Recurrent severe hypoglycaemia in a patient with diabetes is strongly associated with a crash risk while driving. To help ensure road safety, recent changes were made to European Union driving regulations for patients with diabetes. These included the recommendation that more than one episode of severe hypoglycaemia within 12 months would lead to the loss of a driving licence. This study has assessed the impact of this regulation if applied to patients who participated in the Diabetes Control and Complications Trial.
All patients in the Diabetes Control and Complications Trial were assumed to be drivers. Repeated hypoglycaemic episodes within a year were determined during the mean 6.5 years of the study.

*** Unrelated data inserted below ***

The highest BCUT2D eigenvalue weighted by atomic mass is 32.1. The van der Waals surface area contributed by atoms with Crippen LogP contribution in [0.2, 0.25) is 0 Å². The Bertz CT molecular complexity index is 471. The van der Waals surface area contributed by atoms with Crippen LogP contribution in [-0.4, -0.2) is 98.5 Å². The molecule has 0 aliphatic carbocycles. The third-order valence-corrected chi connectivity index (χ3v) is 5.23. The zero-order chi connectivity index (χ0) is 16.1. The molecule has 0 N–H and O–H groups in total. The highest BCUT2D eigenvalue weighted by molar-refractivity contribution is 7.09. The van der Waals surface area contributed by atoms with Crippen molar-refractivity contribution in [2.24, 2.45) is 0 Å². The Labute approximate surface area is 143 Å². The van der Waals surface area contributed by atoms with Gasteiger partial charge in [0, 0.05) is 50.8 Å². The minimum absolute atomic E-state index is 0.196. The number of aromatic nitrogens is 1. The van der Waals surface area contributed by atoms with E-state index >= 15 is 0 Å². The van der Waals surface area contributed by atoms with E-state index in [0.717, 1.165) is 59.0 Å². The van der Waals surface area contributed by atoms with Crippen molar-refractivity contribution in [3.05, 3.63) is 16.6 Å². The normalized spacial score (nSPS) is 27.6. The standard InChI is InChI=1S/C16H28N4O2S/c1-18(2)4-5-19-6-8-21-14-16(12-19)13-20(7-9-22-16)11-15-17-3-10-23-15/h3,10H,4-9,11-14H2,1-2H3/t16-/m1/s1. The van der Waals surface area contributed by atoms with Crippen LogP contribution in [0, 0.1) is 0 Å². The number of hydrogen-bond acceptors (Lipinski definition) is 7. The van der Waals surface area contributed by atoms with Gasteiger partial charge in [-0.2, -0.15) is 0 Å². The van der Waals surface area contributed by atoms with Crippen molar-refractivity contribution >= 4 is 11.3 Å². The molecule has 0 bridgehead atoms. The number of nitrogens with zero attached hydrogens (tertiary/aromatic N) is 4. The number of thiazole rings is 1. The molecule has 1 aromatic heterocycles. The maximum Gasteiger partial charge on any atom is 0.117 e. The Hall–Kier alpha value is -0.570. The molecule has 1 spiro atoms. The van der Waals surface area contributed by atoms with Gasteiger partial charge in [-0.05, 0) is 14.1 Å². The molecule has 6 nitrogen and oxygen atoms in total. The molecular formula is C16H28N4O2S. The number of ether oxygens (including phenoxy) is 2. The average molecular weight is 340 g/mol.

Of the 1441 patients in the Diabetes Control and Complications Trial, 439 (30%) had more than one severe hypoglycaemic episode during a 12-month period of their study participation. Amongst the study groups, 312/711 (44%) of intensively treated and 127/730 (17%) of conventionally treated patients would have lost their licence at some point during the trial. The risk of licence loss increased with lower mean HbA1c, longer duration of diabetes and younger age (all P < 0.001).
More than one episode of severe hypoglycaemia within a year was a frequent event in subjects in the Diabetes Control and Complications Trial, especially in intensively treated patients. If applied to current practice, improving road safety through these changes to European Union regulations could have a substantial impact on drivers who have Type 1 diabetes. This emphasizes the need to take into account the potential effects of severe hypoglycaemia in those who rely on a driving licence.